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one who was a faithful servant of God in his generation, "by his knowledge of learning meet for the people, and eloquent in his instructions:" and they will not take amiss the attempt to stir up their pure minds by way of remembrance with respect to a very generally neglected duty.
But it is rather for the sake of another class that the Editor has been desirous to see a re-print of the present Volume. There may be some who, like himself, have only gradually, and after a struggle with their natural inclinations, been brought to adopt the views herein developed ;-some, who in time past, have been conscious that they were habitually neglecting ordinances which the Church has enjoined, and who yet wanted courage to take the line of unshrinking obedience, who were more disposed to follow the examples of those around them, and to conform to
1 Ecclus. xliv. 4.
popular feeling and practice in such matters, than to expose themselves to the chance of having their motives mis-represented, and their names cast out as evil,-of experiencing the trial described by David; "I wept, and chastened myself with fasting, and that was turned to my reproof. I put on sackcloth also, and they jested upon me." There may be those too, who as parish Priests, have been consulted year after year by members of their flock, as to the proper manner of fulfilling the Church's intentions with respect to abstinence and mortification of the flesh, and who, through false shame, have perhaps hesitated to make the confession that as with the people, so with the priest, we have all greatly fallen away from those habits of self restraint and self discipline prescribed by the Church, and that there is no wise or safe course but one, namely to retrace our steps, and accustom ourselves to those con2 Psalm lxix, 10, 11.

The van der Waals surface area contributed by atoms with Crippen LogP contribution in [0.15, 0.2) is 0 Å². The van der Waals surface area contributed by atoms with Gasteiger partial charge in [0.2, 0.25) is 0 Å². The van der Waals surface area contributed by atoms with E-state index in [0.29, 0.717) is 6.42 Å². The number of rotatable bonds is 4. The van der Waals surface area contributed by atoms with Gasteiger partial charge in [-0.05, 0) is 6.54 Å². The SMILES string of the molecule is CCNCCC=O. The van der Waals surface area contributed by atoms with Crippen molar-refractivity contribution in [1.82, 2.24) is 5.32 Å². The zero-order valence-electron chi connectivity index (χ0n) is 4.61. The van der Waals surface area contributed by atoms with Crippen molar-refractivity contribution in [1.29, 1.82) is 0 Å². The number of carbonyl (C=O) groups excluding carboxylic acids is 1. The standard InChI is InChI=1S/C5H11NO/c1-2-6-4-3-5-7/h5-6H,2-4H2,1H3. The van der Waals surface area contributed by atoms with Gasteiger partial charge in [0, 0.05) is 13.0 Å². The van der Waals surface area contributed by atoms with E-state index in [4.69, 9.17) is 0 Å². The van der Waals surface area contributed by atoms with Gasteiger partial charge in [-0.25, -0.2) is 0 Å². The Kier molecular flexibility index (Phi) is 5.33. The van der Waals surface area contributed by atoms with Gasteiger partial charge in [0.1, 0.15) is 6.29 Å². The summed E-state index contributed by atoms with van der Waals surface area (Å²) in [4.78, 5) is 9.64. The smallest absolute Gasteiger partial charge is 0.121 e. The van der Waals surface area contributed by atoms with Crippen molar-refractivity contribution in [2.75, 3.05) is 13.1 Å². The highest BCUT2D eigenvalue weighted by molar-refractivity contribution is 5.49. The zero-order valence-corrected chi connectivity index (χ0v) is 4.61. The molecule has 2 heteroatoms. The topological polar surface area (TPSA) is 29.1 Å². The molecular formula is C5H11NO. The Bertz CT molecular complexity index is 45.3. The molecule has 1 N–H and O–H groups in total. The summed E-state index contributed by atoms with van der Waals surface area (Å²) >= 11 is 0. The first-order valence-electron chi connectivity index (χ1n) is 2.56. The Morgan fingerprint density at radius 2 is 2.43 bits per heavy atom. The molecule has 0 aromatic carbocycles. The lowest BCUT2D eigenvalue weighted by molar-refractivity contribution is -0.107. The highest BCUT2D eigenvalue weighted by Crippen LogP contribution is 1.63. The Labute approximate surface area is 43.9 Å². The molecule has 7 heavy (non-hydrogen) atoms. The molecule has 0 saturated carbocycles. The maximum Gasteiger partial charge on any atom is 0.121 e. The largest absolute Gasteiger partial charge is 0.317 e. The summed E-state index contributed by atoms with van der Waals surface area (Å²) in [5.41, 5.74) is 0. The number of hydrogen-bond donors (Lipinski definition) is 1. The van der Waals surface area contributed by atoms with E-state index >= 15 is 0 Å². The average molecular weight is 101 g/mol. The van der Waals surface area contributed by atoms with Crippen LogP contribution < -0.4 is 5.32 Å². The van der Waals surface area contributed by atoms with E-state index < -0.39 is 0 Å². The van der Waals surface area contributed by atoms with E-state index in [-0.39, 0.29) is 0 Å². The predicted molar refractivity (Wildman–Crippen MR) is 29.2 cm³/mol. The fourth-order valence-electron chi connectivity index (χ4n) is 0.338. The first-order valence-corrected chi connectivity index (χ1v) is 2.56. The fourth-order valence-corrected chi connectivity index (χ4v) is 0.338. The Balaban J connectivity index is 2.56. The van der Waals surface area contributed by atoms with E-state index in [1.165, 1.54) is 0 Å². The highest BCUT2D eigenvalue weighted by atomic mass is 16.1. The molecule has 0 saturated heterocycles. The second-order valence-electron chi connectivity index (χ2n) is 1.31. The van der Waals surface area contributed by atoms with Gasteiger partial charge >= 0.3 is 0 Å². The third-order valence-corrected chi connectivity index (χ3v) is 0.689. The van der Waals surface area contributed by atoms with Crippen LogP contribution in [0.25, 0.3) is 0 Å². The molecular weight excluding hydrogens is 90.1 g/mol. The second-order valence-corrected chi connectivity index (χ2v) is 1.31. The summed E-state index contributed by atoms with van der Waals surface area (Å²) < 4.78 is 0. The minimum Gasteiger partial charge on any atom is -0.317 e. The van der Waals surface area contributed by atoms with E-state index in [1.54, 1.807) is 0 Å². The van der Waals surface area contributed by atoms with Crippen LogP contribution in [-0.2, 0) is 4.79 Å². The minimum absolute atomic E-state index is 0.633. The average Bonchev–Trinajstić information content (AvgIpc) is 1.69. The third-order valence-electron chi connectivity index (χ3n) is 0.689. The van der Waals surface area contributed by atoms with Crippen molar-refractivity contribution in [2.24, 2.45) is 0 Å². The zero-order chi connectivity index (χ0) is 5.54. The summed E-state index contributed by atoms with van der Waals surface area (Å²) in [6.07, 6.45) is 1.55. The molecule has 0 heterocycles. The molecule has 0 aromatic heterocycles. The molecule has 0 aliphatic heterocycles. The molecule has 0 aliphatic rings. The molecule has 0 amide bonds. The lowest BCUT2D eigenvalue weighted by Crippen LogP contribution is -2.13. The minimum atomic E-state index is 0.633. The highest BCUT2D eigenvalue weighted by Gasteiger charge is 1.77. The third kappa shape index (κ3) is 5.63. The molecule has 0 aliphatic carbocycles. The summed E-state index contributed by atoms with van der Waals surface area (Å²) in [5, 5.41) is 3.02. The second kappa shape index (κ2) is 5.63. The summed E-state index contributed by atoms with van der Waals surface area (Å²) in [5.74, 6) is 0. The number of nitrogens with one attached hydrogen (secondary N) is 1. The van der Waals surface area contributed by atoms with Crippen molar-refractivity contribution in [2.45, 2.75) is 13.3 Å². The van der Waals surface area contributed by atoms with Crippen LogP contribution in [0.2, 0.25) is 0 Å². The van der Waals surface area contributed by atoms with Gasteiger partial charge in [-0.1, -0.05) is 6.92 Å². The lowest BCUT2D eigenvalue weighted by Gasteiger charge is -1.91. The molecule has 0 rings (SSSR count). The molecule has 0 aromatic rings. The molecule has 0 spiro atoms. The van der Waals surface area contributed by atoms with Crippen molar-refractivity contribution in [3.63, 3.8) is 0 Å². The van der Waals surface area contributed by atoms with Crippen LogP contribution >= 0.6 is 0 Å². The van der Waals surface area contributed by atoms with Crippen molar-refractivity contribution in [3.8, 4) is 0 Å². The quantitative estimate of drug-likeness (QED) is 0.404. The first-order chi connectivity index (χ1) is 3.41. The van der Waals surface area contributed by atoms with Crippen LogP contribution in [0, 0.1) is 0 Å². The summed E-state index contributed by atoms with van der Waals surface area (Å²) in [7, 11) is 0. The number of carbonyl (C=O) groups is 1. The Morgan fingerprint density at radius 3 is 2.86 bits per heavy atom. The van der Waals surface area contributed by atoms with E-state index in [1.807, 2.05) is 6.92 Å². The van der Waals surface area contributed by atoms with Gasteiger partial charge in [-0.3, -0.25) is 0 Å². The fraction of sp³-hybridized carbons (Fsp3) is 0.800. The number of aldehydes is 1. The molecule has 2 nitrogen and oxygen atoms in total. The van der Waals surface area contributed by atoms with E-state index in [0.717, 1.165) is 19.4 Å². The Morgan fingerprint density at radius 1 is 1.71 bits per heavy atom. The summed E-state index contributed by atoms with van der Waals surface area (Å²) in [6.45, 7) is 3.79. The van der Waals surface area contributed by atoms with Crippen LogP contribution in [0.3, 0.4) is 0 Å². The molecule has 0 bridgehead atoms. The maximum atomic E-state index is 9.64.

tinually-recurring acts of minor self-denial, which, under grace, tend to keep up in the mind a chastened and healthy tone of feeling, fitting us insensibly for greater trials, and preparing us (if need be) for witnessing a good confession, and for rejoicing that we are counted worthy to suffer for Christ's sake.
To such persons especially, and to all besides, whose hearts' desire is to learn their duty, and having learned, to practise it, “perfecting holiness in the fear of the Lord," it is hoped that a manual in defence of the Church's views on the subject of repentance and mortification, penned by a Prelate of unquestioned orthodoxy, may be acceptable: that it will be received as the testimony of a calm, unprejudiced witness; and that when so received, it will be acted upon stedfastly and consistently.
To those who may wish to pursue the historical branch of the subject further, it may not be irrelevant to point out in addition to the
well known disquisitions in Bingham's Antiquities (Book xxi. Ch. 1.) and in Bishop Taylor's Ductor Dubitantium (Book iii. Ch. 4.) the less-read works of Bishops Hooper and Gunning on the Lent Fast.
In conclusion, the Editor will only add his earnest prayer on behalf of those into whose hands this book may fall, that God would vouchsafe them an humble, teachable, and reverential spirit, granting them both to perceive and know what things they ought to do, and also grace and power, faithfully to fulfil the same, that so denying themselves and dy. ing daily to the things of time, they may be made meet for the pure joys of immortality.